The Trump administration is making a major deregulatory push fueled by a rapidly shrinking window of time before rules may be subject to being revoked by a new government in 2021 under the Congressional Review Act (CRA). The CRA gives Congress the power to overturn agency rules made public in the last 60 legislative days of a prior Congress by simple majority votes in both the House and Senate.

This year’s deadline may have passed on or around May 20th, depending on how many more days Congress meets this year. We found that from the beginning of May 11th through May 20th, the Trump administration made final 50 rules across nine different agencies. Of those rules, just one dealt with the coronavirus crisis — and it merely delayed an effective date due to the pandemic.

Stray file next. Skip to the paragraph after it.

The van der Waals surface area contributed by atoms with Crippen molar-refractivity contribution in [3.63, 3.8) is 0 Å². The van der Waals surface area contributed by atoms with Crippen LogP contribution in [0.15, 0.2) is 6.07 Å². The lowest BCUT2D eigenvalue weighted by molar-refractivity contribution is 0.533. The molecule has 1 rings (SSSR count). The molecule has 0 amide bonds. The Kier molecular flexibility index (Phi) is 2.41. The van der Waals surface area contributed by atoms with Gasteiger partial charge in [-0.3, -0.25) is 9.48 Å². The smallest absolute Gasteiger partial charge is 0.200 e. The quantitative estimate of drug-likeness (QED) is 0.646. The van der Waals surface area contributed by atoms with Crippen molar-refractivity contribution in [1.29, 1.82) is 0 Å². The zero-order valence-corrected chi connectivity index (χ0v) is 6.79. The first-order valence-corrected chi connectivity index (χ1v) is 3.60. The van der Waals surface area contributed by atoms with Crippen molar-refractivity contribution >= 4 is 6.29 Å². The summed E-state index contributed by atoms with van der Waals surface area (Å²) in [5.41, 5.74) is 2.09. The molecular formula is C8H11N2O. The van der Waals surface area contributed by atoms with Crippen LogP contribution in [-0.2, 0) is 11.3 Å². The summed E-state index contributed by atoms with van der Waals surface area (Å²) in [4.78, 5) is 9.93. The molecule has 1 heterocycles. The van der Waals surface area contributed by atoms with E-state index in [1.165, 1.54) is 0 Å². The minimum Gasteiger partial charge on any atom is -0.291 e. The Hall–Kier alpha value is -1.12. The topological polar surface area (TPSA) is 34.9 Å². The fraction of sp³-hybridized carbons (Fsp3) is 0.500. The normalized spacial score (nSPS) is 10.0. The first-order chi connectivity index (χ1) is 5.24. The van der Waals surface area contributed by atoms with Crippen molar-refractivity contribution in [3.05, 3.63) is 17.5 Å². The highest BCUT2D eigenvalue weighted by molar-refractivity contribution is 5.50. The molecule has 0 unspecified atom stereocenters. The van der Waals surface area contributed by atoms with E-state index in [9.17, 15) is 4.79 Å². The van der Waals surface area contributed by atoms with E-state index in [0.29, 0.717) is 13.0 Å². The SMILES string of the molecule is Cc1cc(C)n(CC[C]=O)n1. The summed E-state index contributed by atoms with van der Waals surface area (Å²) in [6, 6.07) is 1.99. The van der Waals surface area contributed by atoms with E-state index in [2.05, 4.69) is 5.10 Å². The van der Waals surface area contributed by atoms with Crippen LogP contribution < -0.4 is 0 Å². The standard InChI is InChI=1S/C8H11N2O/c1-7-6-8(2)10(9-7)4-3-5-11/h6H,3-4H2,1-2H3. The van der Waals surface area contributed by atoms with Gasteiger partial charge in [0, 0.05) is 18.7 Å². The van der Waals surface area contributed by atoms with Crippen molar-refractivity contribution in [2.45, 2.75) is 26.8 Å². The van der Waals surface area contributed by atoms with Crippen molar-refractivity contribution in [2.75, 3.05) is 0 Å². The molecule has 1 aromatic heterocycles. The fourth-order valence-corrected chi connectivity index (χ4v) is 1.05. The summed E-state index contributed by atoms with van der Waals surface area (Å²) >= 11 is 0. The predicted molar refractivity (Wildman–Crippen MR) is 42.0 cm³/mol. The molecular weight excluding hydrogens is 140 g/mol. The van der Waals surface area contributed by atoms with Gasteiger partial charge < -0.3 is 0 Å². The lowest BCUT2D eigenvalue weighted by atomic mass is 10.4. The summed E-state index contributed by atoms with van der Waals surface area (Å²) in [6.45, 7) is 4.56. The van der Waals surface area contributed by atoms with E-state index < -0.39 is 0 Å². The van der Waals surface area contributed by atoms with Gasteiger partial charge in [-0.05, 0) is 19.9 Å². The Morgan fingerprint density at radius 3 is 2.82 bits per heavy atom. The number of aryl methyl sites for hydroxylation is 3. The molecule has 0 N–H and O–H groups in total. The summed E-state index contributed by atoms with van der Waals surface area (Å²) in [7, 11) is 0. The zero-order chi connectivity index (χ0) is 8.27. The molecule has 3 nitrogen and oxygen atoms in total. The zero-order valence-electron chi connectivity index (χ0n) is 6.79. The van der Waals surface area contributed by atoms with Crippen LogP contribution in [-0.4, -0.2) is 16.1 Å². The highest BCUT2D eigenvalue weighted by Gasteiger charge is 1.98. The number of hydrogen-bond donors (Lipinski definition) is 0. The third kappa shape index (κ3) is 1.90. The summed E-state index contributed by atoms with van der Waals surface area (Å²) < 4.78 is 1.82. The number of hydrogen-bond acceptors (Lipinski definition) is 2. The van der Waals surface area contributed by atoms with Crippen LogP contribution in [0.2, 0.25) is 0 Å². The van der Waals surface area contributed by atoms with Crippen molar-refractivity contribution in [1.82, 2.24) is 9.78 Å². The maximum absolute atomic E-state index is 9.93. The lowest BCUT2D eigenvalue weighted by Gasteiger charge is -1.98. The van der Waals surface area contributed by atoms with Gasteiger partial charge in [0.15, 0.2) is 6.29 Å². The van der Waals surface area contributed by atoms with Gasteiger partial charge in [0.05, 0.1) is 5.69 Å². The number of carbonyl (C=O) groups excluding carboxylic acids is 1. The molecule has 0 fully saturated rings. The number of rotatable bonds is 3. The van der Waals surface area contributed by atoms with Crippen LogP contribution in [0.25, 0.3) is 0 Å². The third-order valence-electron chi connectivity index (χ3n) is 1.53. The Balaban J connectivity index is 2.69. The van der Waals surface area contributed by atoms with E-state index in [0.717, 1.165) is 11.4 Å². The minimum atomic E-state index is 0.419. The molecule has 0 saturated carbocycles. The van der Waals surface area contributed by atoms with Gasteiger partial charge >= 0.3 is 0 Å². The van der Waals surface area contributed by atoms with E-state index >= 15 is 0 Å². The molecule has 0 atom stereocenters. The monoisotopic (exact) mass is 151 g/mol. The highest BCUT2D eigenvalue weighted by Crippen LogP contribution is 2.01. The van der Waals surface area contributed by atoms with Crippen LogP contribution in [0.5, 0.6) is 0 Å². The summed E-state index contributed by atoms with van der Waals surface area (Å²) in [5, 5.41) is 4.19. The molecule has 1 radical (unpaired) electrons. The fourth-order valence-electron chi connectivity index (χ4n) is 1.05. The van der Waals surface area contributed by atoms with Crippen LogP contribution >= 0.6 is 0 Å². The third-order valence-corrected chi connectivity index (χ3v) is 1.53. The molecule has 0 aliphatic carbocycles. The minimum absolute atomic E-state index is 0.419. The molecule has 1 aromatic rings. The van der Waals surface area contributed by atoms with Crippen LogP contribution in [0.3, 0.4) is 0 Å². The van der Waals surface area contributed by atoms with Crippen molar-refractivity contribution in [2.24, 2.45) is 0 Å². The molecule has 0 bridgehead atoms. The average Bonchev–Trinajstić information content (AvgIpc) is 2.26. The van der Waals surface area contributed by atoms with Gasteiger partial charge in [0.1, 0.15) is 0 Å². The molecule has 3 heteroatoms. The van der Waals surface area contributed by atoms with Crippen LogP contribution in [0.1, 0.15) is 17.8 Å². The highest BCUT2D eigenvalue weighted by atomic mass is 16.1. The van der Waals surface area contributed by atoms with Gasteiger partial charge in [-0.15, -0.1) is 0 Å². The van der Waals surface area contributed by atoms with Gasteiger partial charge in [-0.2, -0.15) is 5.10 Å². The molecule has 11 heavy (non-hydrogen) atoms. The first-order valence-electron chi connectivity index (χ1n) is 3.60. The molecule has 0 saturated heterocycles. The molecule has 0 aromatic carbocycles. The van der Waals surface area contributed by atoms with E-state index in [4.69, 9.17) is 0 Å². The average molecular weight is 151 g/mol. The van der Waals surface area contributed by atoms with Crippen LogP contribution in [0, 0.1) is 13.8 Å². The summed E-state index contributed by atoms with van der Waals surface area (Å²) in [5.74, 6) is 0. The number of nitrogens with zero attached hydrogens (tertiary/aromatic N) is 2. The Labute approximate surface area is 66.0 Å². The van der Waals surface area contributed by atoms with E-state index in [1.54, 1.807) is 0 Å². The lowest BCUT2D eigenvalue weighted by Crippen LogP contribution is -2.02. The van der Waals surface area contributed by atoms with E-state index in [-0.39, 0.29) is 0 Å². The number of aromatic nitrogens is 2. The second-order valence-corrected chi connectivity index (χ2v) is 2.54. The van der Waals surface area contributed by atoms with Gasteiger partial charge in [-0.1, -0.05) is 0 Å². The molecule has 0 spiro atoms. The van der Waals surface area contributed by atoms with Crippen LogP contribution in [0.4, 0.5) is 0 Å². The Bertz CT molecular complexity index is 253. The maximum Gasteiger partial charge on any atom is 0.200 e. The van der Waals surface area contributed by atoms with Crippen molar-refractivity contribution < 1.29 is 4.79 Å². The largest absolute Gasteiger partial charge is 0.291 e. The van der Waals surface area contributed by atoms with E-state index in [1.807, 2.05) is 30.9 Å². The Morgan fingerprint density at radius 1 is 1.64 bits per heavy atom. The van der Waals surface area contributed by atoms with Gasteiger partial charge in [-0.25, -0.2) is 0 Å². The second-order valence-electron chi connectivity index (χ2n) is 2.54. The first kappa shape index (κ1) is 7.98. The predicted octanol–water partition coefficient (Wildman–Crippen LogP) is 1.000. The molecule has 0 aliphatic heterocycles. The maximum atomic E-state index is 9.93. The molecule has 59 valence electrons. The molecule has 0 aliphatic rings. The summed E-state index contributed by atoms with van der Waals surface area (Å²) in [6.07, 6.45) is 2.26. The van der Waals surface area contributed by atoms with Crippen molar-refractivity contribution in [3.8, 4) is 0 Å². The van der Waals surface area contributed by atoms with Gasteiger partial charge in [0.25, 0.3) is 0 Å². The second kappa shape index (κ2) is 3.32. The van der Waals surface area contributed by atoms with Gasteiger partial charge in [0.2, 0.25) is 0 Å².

Accountable.US previously conducted a broader investigation, which found the same troubling pattern of the administration quietly pursuing its anti-regulatory agenda while the public’s eyes are averted in the midst of a crisis. From February 11th to May 8th, the administration put forward at least 730 new rules or proposed rules across nine agencies. Of those rules and proposed rules, 18 — or just over two percent — dealt directly or even indirectly with the coronavirus crisis.

Read the full report below.

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